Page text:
The last time I made a bundt cake I forgot to prep the pan. It was a disaster. I spent forever trying to pry the poor thing out and I ended up having to pull it out in mangled pieces. After that experience it always comes pretty quickly to me that I always need to grease the pan. America's Test Kitchen had a great little tip to melt one tablespoon of butter and mix it with one tablespoon of flour before using a brush to coat the inside of the pan. It was quick and I have never had a cake come out so smoothly or perfectly.

To make this cake as delicious as possible it is glazed twice. Once right out of the pan so the heat of the cake melts the glaze into it and again an hour later once the cake has cooled more to give it the bright white glaze we all love. 

Although this cake is by no means healthy, it is nice to indulge every once in a while with a tasty treat. This cake is great for parties or just to share with family, friends, and people in your dorm (especially if you are worried you might eat it all yourself). 

Sunday, April 17, 2011


This week instead of doing the piles of homework that was assigned to me, I ended up watching Wasteland, which is a documentary about the world's largest landfill in Rio de Janeiro. Artist Vik Muniz spent two years working with the local garbage pickers who live off the little money they make sorting through mountains of waste to remove the recyclable objects. Muniz hired the pickers to help create stunning portraits of themselves out the materials they work with every day, trash. This film was an incredible look into how much of the world lives. It also makes you consider where your garbage goes when you put it out on the curb every week.

Wednesday, April 13, 2011

reusable produce bags

every time i go to the grocery store or the farmers market i have an internal battle over which is worse- wasting a plastic bag to protect my groceries on the way home and in the fridge or risking contracting some weird disease from the basket or check out counter. when i do choose to use a plastic bag i try to keep it for as long as possible and reuse it. i have looked around online for good reusable produce bags a few times, but i have never found anything i like. i need bags that i can keep fruit and vegetables in the fridge with so they do not get dried out, and most bags are either cotton or mesh which do not keep in moisture.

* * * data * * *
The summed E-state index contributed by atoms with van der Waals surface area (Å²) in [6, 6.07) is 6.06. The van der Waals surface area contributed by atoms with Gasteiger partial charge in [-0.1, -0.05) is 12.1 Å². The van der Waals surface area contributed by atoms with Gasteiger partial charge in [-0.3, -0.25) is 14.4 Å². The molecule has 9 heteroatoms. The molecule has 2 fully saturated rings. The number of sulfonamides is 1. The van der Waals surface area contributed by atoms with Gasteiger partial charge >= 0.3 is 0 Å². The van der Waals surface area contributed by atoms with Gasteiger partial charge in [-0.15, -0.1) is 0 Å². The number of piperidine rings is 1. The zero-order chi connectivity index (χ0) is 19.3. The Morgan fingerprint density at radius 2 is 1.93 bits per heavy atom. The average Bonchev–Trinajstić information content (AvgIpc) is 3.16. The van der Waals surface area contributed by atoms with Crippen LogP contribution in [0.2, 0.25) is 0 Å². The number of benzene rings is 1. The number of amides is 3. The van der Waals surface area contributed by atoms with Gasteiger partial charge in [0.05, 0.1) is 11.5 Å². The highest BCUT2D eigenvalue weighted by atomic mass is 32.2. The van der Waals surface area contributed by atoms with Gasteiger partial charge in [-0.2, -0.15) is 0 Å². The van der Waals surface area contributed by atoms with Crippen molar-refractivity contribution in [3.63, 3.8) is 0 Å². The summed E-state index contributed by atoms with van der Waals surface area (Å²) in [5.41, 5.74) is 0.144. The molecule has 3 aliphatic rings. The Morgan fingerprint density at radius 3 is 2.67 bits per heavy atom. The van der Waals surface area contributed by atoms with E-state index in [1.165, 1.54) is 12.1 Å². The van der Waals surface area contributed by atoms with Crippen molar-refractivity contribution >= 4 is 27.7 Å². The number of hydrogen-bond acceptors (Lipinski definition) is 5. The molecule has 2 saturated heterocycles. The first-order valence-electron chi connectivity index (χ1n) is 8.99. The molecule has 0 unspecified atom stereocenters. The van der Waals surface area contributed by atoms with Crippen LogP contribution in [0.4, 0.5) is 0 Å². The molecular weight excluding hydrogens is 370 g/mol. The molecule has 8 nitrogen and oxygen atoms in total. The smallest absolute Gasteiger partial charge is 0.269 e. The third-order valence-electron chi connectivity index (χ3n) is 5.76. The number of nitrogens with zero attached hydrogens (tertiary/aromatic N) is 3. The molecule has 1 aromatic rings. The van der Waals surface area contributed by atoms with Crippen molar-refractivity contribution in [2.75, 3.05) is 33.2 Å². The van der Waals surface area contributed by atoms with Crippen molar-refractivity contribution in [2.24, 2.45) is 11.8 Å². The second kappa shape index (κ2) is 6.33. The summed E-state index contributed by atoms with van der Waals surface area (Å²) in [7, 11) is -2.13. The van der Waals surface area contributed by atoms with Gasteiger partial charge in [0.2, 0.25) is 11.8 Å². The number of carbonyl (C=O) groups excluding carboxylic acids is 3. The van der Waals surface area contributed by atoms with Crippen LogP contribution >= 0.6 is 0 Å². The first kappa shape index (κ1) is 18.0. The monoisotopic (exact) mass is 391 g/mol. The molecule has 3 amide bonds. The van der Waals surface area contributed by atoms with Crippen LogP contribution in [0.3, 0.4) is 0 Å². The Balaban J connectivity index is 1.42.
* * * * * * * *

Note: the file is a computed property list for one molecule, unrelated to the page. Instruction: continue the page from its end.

i am happy to announce that i have found them, the perfect bags

all of the produce bags are made from recycled plastic or hemp. although i cringe any time i hear the word plastic, these are reusing plastic that has already been used instead of creating new materials, and they will last me the rest of my life. these bags are washable, reusable, and perfect for keeping my produce fresh in the fridge. not to mention they come in a cute pouch that i can clip to my bag so i can't forget them.

Monday, April 11, 2011

whole wheat apple scones

my brother has been lusting after scones for months now. i see him at least once a week and each time he brings up scones more than once. the problem with this is that i did not start out wanting scones, but the more he mentioned them, the more i wanted them too. i finally gave in and made us some scones.

now i know what you are thinking- didn't you say you were going to learn to cook? i promise i will, but for now i will share with you my love for baking. 

as far as ingredients go, this recipe was super easy:
1/2 cup of fresh fruit (the recipe asked for pear, but because it's not in season and i had a locally grown apple, i improvised)
1 3/4 cups whole-wheat flour, plus slightly more for rolling
1 tablespoon plus 1/2 a teaspoon baking powder
1/4 granulated sugar
1/2 teaspoon kosher salt
6 tablespoons chilled unsalted butter
1 cup heavy cream
1 tablespoon demerara sugar (or large granule sugar)

apparently my spatial awareness was not so good... oh well

let me just say that these were thoroughly taste tested! i ate two before i even had them on the cooling rack. now i doubt anyone could say that any scone is healthy, but the upside to these is that they are whole wheat, they can be made with local ingredients, and they are quick and tasty. all my brother and i have to say is "delicious."